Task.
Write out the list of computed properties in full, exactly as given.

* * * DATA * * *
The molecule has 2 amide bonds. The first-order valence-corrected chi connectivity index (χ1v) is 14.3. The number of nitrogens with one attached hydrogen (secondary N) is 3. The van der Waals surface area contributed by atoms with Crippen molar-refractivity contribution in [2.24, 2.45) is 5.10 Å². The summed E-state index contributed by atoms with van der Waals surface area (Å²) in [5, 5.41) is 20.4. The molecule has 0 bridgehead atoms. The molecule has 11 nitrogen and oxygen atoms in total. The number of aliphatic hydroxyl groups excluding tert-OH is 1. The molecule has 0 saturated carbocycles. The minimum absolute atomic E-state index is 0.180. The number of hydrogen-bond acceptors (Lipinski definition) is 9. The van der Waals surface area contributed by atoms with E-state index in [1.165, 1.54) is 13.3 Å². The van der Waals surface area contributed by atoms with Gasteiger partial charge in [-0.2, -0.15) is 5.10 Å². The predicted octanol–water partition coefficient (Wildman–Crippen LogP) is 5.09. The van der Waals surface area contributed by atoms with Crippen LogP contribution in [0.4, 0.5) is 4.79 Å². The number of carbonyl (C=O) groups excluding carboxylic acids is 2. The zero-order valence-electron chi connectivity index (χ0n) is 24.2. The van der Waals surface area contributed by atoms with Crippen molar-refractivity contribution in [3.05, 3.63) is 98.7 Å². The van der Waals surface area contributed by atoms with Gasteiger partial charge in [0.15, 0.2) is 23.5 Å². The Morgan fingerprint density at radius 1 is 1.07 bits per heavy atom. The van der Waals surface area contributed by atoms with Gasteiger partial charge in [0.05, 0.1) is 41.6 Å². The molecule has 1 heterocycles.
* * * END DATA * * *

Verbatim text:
The molecule has 2 amide bonds. The first-order valence-corrected chi connectivity index (χ1v) is 14.3. The number of nitrogens with one attached hydrogen (secondary N) is 3. The van der Waals surface area contributed by atoms with Crippen molar-refractivity contribution in [2.24, 2.45) is 5.10 Å². The summed E-state index contributed by atoms with van der Waals surface area (Å²) in [5, 5.41) is 20.4. The molecule has 0 bridgehead atoms. The molecule has 11 nitrogen and oxygen atoms in total. The number of aliphatic hydroxyl groups excluding tert-OH is 1. The molecule has 0 saturated carbocycles. The minimum absolute atomic E-state index is 0.180. The number of hydrogen-bond acceptors (Lipinski definition) is 9. The van der Waals surface area contributed by atoms with E-state index in [1.165, 1.54) is 13.3 Å². The van der Waals surface area contributed by atoms with Gasteiger partial charge in [-0.2, -0.15) is 5.10 Å². The predicted octanol–water partition coefficient (Wildman–Crippen LogP) is 5.09. The van der Waals surface area contributed by atoms with Crippen LogP contribution in [0.4, 0.5) is 4.79 Å². The number of carbonyl (C=O) groups excluding carboxylic acids is 2. The zero-order valence-electron chi connectivity index (χ0n) is 24.2. The van der Waals surface area contributed by atoms with Crippen molar-refractivity contribution in [3.05, 3.63) is 98.7 Å². The van der Waals surface area contributed by atoms with Gasteiger partial charge in [0.15, 0.2) is 23.5 Å². The Morgan fingerprint density at radius 1 is 1.07 bits per heavy atom. The van der Waals surface area contributed by atoms with Gasteiger partial charge in [0.05, 0.1) is 41.6 Å². The molecule has 1 heterocycles.